Any sax player who plays the saxophone (yes, I meant to say that) is well familiar with the brilliance that is the legacy of the great, late Joe Henderson. I figured I’d leave the bio to Wikipedia and instead offer you some virtual sax lessons from the master himself.
Years ago Joe gave a performance as well as a masterclass to the lucky students a North Texas State University (which has since been upgraded to “University of North Texas”). Some smart so-and-so recorded the day’s events, and you can even go grab the audio for the master class on David Valdez’ website, over here.
In the sprit of A.D.D., I thought that I’d give you the quick n’ dirty but super-informative and inspiring “Cliff’s Notes.”
Ditch Your Transcription Books
Joe said that the lack of access to fake books and transcription books when he was coming up forced him to gain tremendous skill as a transcriber and memorizer. While the masterclass recording has him saying that he sees the need for books and other educational materials, he also strongly implied that the way he came up was, frankly, kinda better. It got him “closer” to the music than he would have gotten by just plopping down 10 bucks and having someone else do his work for him.
In fact, the sheet music-free approach did Joe so well, that by the time he got to college his teachers thought that he had perfect pitch. Said Joe, “I must’ve transcribed 10 million notes.” The stuff that they were giving him to transcribe in school basically sounded like nursery rhymes compared to the complex bebop that was so deeply rooted in his ears.
Joe added “I didn’t know if I had perfect pitch or not. I just knew an ‘A’ when I heard it. But I knew it from hearing it so much. Is that how you develop perfect pitch, or is that what you call relative pitch, or what?”
No Sheet Music or Tape Recorders Allowed
For his (very fortunate) private students in San Francisco, there was no sheet music in his lessons. Joe’s goal was to raise his saxlings with the same upbringing he had, where according to Joe, “it was me and a record player.”
The way sax lessons with Joe worked was that he’d sit at the piano and feed them around four bars at a time. He played the four bars and they’d play it back, committing it to memory. Then he’d feed them another four bars, and they played that back, and so on and son on. The memorized lines were reviewed at the next week’s lesson, and all of this dictated music was to be stored inside of the student’s brain – nowhere else. Each week’s lesson meant a whole new set of lines to memorize.
The important part was that there was no music notation paper or tape recordings involved in the proces.
Joe touted, “Once you get this brain working for you, you’ll be able to retain…I teach them to practice retention and to retain things.”
Taking things a bit further, Joe even had his students transcribe music live on the spot at clubs. Assuming that the improviser on the bandstand wasn’t playing anything overly complex, Joe would have his students transcribe 12 or so bars as they were played. And the students could actually do it! In this case, Joe would have his tape recorder with him so that he and his students could go back later to listen to the recording and compare it to what was actually jotted down.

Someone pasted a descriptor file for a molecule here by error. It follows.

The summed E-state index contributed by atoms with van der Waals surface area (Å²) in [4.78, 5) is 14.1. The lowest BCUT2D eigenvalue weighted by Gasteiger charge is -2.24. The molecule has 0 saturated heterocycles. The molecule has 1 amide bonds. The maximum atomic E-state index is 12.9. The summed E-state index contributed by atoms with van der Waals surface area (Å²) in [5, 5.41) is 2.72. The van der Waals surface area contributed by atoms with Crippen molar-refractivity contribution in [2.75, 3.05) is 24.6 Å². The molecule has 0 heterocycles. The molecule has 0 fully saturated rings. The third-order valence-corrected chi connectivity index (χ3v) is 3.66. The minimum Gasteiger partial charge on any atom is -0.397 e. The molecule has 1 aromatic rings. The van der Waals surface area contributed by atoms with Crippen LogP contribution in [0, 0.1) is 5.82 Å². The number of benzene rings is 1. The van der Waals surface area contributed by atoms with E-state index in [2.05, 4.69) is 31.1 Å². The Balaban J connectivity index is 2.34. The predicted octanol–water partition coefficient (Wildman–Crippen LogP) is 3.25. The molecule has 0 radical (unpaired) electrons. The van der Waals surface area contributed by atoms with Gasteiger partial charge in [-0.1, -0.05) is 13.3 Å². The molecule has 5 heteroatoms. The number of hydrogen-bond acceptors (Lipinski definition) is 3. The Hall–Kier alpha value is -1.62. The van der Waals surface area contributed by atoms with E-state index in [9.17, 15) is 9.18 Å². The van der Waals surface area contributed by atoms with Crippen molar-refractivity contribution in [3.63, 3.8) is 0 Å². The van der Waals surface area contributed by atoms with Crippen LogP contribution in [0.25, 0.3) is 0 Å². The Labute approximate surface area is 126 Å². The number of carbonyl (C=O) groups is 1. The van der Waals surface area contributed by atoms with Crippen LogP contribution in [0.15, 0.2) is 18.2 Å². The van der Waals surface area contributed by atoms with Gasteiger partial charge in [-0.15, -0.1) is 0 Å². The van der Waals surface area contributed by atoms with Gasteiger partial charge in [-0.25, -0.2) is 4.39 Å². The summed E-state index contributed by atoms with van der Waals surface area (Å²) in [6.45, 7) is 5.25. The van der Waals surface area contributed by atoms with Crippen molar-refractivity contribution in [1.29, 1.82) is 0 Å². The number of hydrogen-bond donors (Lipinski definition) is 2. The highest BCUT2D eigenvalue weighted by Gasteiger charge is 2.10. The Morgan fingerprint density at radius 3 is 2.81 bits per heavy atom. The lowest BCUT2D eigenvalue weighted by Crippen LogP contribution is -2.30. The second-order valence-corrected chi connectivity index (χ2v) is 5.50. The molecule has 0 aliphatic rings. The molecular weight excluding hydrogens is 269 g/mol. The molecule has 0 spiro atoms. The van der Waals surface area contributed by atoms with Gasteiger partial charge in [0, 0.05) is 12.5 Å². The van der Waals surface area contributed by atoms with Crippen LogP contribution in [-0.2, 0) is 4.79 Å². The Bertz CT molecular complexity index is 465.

According to Joe, “I think that works better on the level that someone can teach you something in a matter of minutes, and you can learn it. They put it down on the music paper for you, and in comes a gush of wind and blows the paper away, and there goes your gig.”
Music Career Advice
Joe also spent a few moments touching on his approach to a career in music. “Being involved in this game out here, bebop, has been pretty good for me. I can’t think of any other way I’d like to exist out here on this planet other than being involved in music one way or another.” (side-note: it’s interesting that he considered his music bebop, huh?)
In listening to the masterclass, it’s clear that Joe’s musical mission was clearly focused on giving back to the jazz world and laying his vast breadth of wisdom and knowledge on future generations of musicians.
Regarding a professional career in music, the tenor champion recommended, “give it a good go, try to have fun at it, try to pass on some good notes and some good sounds to your fans, and I don’t think that you will find that you will have wasted your time.”
Also interesting to note that Joe said he’d rather play 2-3 nights a week, since playing, say, 6 nights a week would result in rapid burnout. “You have to kind of know how to budget your time, your energy, your bread, and all that kind of thing.”
What I’m Taking Home
Besides being one of the leading voices of our time not only on the tenor sax, but in all of music history, Joe Henderson was also a kind, generous, and humble man. My hope is that this interview inspires you to do something new, like maybe give your Charlie Parker Onmibook a rest, or go out and share what you know with some players who’ve been at it for less time than yourself.
So whaddya say, does Joe’s advice ring true to you?